The world’s major oil and gas companies face significant emissions risks within the industry’s vast web of joint ventures. EDF’s new analysis, The Next Frontier: Managing Methane Risks from Non-Operated Assets, maps the global risks and opportunities to advance methane reduction efforts industrywide.
Methane — the primary component of natural gas and a climate pollutant 84 times more powerful than carbon dioxide over a 20-year period — is responsible for a quarter of global warming happening today.
Methane leaks occur throughout the entire supply chain, with evidence of higher emissions in upstream production. Companies that are acting on methane emissions generally only do so at assets they operate. However, this new analysis reveals that assets operated by other companies account for nearly 50% of oil and gas production for many companies. These non-operated assets (NOAs) can undermine a company’s commitments to reduce emissions. But mitigating this risk, which has gone largely unrecognized until now, represents a major opportunity to advance methane reduction efforts industrywide.
This report examines the NOAs of eight publicly traded companies participating in the Oil & Gas Climate Initiative (OGCI) – BP, Chevron, Eni, ExxonMobil, Occidental, Repsol, Shell and Total. These companies have established themselves as leaders on methane, but the risk of non-operated assets applies across the sector.
According to EDF research, an average of 50 percent of the eight companies’ production flows from non-operated assets, with the individual proportions ranging from 26 percent to 65 percent. Oil and gas produced by these NOAs account for fully one-fifth of total world output.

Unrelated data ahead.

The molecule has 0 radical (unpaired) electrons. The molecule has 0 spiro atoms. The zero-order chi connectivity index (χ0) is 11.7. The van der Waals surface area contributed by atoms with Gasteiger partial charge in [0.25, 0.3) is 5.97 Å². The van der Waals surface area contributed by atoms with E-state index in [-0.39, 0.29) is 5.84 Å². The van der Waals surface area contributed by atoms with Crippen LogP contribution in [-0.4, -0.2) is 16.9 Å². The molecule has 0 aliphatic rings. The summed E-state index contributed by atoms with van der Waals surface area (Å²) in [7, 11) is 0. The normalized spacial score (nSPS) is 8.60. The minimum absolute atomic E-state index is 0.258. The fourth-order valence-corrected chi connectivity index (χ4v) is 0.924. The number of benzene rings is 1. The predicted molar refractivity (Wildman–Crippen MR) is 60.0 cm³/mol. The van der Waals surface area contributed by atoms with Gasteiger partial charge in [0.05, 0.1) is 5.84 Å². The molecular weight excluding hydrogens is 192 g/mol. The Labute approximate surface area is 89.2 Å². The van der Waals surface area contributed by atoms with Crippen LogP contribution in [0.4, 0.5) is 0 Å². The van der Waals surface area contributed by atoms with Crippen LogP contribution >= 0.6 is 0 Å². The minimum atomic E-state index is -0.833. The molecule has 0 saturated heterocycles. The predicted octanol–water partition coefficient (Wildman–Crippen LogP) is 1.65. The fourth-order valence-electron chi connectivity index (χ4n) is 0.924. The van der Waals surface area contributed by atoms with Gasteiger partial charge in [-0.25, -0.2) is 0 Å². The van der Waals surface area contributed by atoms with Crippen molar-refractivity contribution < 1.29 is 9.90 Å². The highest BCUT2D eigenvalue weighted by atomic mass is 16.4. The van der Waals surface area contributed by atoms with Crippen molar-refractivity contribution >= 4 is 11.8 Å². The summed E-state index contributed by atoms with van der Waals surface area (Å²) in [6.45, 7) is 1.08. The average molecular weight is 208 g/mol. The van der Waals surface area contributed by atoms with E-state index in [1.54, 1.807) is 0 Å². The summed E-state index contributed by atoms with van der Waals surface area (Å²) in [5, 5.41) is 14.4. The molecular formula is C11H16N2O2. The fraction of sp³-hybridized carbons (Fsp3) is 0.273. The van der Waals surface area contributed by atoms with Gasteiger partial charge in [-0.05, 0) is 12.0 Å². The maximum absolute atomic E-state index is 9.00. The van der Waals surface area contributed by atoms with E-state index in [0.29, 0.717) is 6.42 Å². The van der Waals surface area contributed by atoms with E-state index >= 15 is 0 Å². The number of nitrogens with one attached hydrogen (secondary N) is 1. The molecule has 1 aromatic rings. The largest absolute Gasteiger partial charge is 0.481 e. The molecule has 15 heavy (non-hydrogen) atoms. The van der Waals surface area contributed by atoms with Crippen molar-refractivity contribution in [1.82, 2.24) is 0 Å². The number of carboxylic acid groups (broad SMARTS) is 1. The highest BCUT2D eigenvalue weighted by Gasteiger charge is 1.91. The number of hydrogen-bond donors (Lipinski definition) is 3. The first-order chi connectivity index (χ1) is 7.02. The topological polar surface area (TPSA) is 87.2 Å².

Despite their huge role in company portfolios, NOAs are not currently covered by existing corporate pledges to reduce methane emissions. If companies were to expand their methane reduction strategies to include an approach for non-operated assets, they increase the impact of their methane commitments by three- to five-fold.
The findings are particularly important as both industry, investors and regulators all step up their focus on methane, a potent greenhouse gas responsible for a quarter of the warming we experience today. As stakeholders scrutinize carbon footprints, advances in aerial and satellite monitoring will provide unprecedented visibility into higher emitting projects and geographies. At a time when it is becoming easier to ‘see’ emissions, a comprehensive approach to methane reduction is not only the right thing to do for the environment, but is also essential to earn and keep public trust, which is critical to industry’s license to operate.